It says a lot that six months of diplomatic relations with the United Arab Emirates has produced far more business and tourism than four decades of peace with Egypt.
Even before formal ties were established, Israeli and Emirati companies were already talking to each other, and since then deals have been coming fast and furious in banking, desalination, high-tech, energy and defense, to name a few. Kosher restaurants have sprung up in Dubai and even gyms that teach Krav Maga self-defense techniques. Before the window closed due to the coronavirus, some 130,000 Israelis had already visited the UAE.
Nothing like that has ever happened with Egypt. Last year, two-way trade was a mere $171 million, less than it was a decade ago. Israeli tourists visit adjacent Sinai in huge numbers for the beaches, but few visit the rest of Egypt.
On the other side of the coin, in 2019 – even before COVID-19 effectively put an end to travel – just 8,000 Egyptians visited Israel.
Egypt has traditionally had a different attitude toward peace with Israel than the UAE has. Cairo was willing to sign an agreement in 1979 because it was tired of war and wanted to get Sinai back. In return, it was willing to trade ambassadors and cooperate on security, but trade and tourism, much less cultural exchanges, was all but officially discouraged.
It was a stable peace, but a grudging one on the Egyptian side.
There are signs that things are starting to change. They have been detectable for some time in the energy sector, where Israel and Egypt have moved forward with multibillion-dollar deals to send Israeli natural gas to Egypt, both for the domestic market and, eventually, for reexport to Europe.
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The extent of Egypt’s commitment to an energy partnership with Israel has extended to include forming a regional organization last year to promote energy development in the East Mediterranean. Last month, Cairo underscored its interest in an energy partnership when Energy Minister Tarek El Molla visited Israel to advance plans to build an undersea pipeline connecting Israel’s Leviathan field with two gas liquefaction plants in Egypt. It was the first such visit by an Egyptian minister in five years.
The signs are fainter, but nevertheless encouraging, that Egypt wants to expand economic ties beyond the energy sector.
One symbolic indication of Egypt’s traditional efforts to distance itself from Israel was the air link between Cairo and Tel Aviv. For decades, the route was flown by a one-plane airline called Air Sinai, rather than under the livery of flagship EgyptAir. Earlier this month, however, EgyptAir submitted a request to Israel to fly the route under its own name.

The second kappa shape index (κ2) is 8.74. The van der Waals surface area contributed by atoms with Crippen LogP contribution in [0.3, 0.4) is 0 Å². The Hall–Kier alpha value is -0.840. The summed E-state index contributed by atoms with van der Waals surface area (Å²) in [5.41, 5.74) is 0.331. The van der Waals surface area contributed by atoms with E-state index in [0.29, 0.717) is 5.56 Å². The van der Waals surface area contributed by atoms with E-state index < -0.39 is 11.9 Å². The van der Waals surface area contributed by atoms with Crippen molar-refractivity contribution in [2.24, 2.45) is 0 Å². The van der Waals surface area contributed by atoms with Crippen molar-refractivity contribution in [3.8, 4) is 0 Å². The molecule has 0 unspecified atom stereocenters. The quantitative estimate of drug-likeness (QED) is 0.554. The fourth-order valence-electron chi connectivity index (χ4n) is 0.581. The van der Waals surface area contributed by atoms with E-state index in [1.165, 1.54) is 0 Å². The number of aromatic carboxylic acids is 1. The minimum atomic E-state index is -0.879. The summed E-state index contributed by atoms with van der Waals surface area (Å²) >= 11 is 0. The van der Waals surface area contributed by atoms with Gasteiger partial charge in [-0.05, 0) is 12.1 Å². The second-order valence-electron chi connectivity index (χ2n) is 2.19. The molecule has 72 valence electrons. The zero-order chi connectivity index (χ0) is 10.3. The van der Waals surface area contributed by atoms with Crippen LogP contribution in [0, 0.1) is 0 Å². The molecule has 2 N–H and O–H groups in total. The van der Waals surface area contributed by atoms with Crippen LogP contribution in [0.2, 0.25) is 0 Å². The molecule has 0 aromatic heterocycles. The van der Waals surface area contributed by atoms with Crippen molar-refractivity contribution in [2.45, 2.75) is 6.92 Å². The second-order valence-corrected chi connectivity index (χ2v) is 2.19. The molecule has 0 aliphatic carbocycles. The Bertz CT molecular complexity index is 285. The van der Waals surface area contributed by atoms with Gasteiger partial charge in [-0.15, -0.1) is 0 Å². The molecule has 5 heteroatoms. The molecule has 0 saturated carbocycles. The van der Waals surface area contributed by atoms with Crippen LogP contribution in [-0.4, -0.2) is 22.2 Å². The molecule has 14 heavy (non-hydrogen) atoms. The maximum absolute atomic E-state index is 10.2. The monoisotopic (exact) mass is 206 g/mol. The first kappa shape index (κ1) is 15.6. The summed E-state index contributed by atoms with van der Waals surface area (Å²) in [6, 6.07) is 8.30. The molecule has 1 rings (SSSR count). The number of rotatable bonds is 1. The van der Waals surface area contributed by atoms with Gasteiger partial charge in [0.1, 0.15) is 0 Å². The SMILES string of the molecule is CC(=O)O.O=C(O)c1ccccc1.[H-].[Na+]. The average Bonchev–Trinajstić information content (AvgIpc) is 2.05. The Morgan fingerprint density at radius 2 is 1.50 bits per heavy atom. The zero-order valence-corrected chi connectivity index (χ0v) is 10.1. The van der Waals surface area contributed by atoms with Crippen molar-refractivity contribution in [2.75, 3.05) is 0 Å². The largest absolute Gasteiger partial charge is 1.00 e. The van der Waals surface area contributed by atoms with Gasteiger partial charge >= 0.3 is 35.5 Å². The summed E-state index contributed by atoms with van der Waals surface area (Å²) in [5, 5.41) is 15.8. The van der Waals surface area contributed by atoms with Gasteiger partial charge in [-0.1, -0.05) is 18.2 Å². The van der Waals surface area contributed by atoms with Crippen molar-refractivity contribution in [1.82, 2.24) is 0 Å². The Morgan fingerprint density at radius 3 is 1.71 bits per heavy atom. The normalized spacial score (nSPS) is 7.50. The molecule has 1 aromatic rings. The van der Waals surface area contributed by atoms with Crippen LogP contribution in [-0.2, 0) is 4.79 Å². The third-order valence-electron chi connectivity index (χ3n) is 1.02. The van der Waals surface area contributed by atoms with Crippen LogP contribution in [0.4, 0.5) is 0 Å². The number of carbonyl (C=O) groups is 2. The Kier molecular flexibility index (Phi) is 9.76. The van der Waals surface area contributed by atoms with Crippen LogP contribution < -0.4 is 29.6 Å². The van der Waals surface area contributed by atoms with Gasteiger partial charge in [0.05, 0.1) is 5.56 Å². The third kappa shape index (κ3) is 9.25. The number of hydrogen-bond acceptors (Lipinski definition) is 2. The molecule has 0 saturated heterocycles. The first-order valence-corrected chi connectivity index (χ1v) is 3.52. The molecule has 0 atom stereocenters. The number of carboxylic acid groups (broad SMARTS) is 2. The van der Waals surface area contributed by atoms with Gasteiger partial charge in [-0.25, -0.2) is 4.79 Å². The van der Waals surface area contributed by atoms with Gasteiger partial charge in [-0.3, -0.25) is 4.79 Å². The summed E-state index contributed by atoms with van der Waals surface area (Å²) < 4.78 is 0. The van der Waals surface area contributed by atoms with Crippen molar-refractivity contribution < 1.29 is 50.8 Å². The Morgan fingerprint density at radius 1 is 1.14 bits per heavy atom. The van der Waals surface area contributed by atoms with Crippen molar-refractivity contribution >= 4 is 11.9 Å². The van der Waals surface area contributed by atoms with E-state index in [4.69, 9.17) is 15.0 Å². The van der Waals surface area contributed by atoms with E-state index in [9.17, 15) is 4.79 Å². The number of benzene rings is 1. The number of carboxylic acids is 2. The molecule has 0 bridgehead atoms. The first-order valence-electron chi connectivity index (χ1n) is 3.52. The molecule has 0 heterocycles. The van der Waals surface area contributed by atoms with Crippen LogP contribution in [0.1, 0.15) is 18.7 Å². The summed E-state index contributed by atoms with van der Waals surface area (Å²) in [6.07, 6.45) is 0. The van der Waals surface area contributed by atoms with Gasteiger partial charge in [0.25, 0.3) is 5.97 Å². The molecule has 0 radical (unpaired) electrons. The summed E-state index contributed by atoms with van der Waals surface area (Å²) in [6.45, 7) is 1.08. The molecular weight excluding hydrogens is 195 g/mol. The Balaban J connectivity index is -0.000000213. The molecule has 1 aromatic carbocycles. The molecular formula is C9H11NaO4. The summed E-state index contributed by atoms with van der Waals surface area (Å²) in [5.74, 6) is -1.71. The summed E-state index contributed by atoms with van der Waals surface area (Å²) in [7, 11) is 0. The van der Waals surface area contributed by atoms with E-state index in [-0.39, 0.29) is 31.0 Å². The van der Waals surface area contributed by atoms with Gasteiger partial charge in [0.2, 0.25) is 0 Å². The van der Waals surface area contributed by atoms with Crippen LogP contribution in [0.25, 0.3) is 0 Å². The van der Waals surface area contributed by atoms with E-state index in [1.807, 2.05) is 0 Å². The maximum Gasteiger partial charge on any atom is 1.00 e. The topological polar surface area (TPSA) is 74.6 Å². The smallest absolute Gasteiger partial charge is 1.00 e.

The previous week, Israeli Intelligence Affairs Minister Eli Cohen met with his Egyptian counterpart, Nasser Fahmi, in the Sinai resort of Sharm el-Sheikh. The agenda was the usual focus of bilateral ties, namely security. But both ministers came with delegations of businesspeople, 60 in all, in what was billed as the biggest such gathering in 20 years.
What could be spurring this new Egyptian readiness to do business with Israel? Part of the reason could be to show the Biden administration that Egypt is a better friend of Israel than ever, so maybe Washington should look the other way on Egyptian human rights violations.
But the deeper reason lies in the east, not the west.
Normalization with the UAE, Bahrain and Morocco has opened a new chapter in Israeli-Arab relations. These countries aren’t content with holding their nose while they engage in a cold peace with Israel; to one degree or another, they aspire to wider ties, especially in business and high-tech. Egypt and its cold peace risk being sidelined as Israel pursues deals with much more willing partners. If one day the Saudis decide to normalize relations with Israel, Egypt could find itself entirely marginalized.
Already, the budding Israel-UAE friendship is posing a threat to Egypt’s Suez Canal revenues by a prospective deal to ship Emirati oil products via an Israeli pipeline.
Egypt enters the competition for Israeli business with a big handicap. That was evident in the Cohen-Fahmi meeting last month: At Egypt’s behest, there was little media coverage of the event. The same happened during Molla’s visit – his office released an announcement about meeting with Israeli leaders that neglected to mention he was in Israel.
Egypt is sending a double message: one that it wants to do more business with Israel; and another that says it should be done quietly, subject to media censorship.
Cairo has a problem in that the Egyptian public, in particular its chattering class, remain vociferously anti-Israel. So far, it appears that President Abdel-Fattah al-Sissi isn’t prepared to oppose it, even though his regime quite happily engages in censorship when it wants to.
For energy deals, Egypt’s Janus-faced policy doesn’t present much of an obstacle. A few big energy companies sign agreements and build the infrastructure without the public needing to get involved. But for the kind of deep and multifaceted commercial ties Israel is developing with the UAE, everyone has to be on board: the business people negotiating deals; the government officials that approve them; the media that can alternately skewer or laud them; and the workers that will make them happen.
It’s impossible to imagine that happening in Egypt today.